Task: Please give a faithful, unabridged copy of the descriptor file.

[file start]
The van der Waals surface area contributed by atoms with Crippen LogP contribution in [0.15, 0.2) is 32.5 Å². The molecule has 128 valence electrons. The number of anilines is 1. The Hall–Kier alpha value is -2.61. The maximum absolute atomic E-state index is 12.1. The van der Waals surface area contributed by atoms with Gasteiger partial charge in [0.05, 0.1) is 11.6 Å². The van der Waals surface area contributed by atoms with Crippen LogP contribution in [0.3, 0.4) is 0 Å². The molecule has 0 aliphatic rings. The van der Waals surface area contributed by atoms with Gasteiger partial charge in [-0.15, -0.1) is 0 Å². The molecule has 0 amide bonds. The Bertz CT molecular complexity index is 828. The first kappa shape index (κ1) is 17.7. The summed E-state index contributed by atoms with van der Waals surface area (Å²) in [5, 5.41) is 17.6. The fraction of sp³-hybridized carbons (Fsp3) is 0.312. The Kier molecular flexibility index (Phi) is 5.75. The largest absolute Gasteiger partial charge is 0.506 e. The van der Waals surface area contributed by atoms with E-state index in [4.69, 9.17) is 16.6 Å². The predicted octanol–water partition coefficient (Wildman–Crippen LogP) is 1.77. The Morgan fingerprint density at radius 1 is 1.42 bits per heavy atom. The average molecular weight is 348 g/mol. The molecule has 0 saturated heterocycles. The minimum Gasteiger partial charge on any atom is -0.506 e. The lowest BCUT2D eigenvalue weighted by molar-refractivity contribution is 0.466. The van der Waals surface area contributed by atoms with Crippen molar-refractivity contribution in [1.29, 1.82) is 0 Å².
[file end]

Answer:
The van der Waals surface area contributed by atoms with Crippen LogP contribution in [0.15, 0.2) is 32.5 Å². The molecule has 128 valence electrons. The number of anilines is 1. The Hall–Kier alpha value is -2.61. The maximum absolute atomic E-state index is 12.1. The van der Waals surface area contributed by atoms with Gasteiger partial charge in [0.05, 0.1) is 11.6 Å². The van der Waals surface area contributed by atoms with Crippen LogP contribution in [0.3, 0.4) is 0 Å². The molecule has 0 aliphatic rings. The van der Waals surface area contributed by atoms with Gasteiger partial charge in [-0.15, -0.1) is 0 Å². The molecule has 0 amide bonds. The Bertz CT molecular complexity index is 828. The first kappa shape index (κ1) is 17.7. The summed E-state index contributed by atoms with van der Waals surface area (Å²) in [5, 5.41) is 17.6. The fraction of sp³-hybridized carbons (Fsp3) is 0.312. The Kier molecular flexibility index (Phi) is 5.75. The largest absolute Gasteiger partial charge is 0.506 e. The van der Waals surface area contributed by atoms with E-state index in [4.69, 9.17) is 16.6 Å². The predicted octanol–water partition coefficient (Wildman–Crippen LogP) is 1.77. The Morgan fingerprint density at radius 1 is 1.42 bits per heavy atom. The average molecular weight is 348 g/mol. The molecule has 0 saturated heterocycles. The minimum Gasteiger partial charge on any atom is -0.506 e. The lowest BCUT2D eigenvalue weighted by molar-refractivity contribution is 0.466. The van der Waals surface area contributed by atoms with Crippen molar-refractivity contribution in [1.29, 1.82) is 0 Å².